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Sun Exposure Tips To Remember This Summer

Published on June 19, 2014

Summer has arrived, which means more time outdoors in skimpy clothing. This is also the time for tanning, a practice that can have serious long-term health consequences. Though popular among Americans, tanning in fact damages the skin.

The darkening that is associated with a suntan is actually an attempt by the body to repair this damage.

One of the adverse effects of excessive sun exposure is skin cancer, the most dangerous type of which is melanoma.

Protect yourself from skin cancer – here’s how

The answer is in sunscreen

A proven way to protect yourself from the damaging rays of the sun is to use sunscreen. The effectiveness of the product is determined by its sun protection factor, or SPF. A higher SPF number will guarantee greater protection. Sunscreen needs to be applied liberally, which means covering the surface of the skin that will be exposed to the sun at least half an hour before going outside. Additional sunscreen needs to be applied on anyone who sweats profusely or ventures into water. Children need sunscreen protection whenever they go outside, even in cloudy weather, and infants under six months of age should always be kept out of direct sunlight. The protection of your lips can be accomplished through the use of a balm with an SPF rating of at least 15. Nor are the eyes immune from sunlight damage, which makes the wearing of sunglasses a smart move.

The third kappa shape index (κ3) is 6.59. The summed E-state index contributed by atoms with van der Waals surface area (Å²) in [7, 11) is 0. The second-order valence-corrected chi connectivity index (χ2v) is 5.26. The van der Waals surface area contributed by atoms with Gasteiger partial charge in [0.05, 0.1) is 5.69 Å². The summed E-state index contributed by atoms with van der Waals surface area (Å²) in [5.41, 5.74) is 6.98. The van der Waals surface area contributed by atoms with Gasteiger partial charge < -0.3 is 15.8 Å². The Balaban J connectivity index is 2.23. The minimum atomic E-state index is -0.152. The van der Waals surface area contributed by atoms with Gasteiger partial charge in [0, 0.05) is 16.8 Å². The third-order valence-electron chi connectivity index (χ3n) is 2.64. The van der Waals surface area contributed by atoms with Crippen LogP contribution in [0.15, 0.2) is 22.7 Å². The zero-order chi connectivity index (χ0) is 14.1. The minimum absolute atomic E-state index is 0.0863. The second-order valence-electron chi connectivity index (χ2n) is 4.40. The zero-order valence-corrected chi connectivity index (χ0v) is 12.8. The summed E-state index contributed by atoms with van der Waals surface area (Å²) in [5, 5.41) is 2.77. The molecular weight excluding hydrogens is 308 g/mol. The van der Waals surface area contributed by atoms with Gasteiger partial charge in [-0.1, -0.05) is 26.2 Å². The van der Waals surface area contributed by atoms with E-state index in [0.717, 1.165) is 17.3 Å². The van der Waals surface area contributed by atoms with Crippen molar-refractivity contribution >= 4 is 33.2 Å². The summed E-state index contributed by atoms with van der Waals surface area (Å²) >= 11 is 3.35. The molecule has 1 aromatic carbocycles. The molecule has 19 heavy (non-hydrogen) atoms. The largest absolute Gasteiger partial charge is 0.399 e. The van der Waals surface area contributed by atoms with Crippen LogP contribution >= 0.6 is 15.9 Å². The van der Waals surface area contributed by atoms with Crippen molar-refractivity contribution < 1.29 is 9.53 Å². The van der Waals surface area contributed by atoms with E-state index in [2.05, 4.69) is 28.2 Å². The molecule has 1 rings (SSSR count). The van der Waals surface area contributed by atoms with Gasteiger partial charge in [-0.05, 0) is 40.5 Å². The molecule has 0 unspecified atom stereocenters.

But sunscreen isn’t enough


Even when using a sunscreen, exposure to sunlight should be limited. Since the rays of the sun reach their peak between 10 a.m. and 4 p.m., outdoor activities should be avoided or at least curtailed during these hours. Those who go out during the day should wear clothing that is tightly woven and hats with brims large enough to shade their face and neck areas. It is also wise to check the ultraviolet index, which should appear in the local newspaper, before going out. The higher the number, the greater the risk. Additionally, everyone should avoid tanning beds.

Skin cancer may develop years or even decades after prolonged exposure to sunlight, often revealing itself in the form of a mole. Survival rates for skin cancer are relatively high when the malignancy is diagnosed in its early stages. This is reason to have regular skin cancer screenings with a dermatologist. However, the surest cure for skin cancer is prevention, which is best achieved by protecting yourself from the sun every day of the year.

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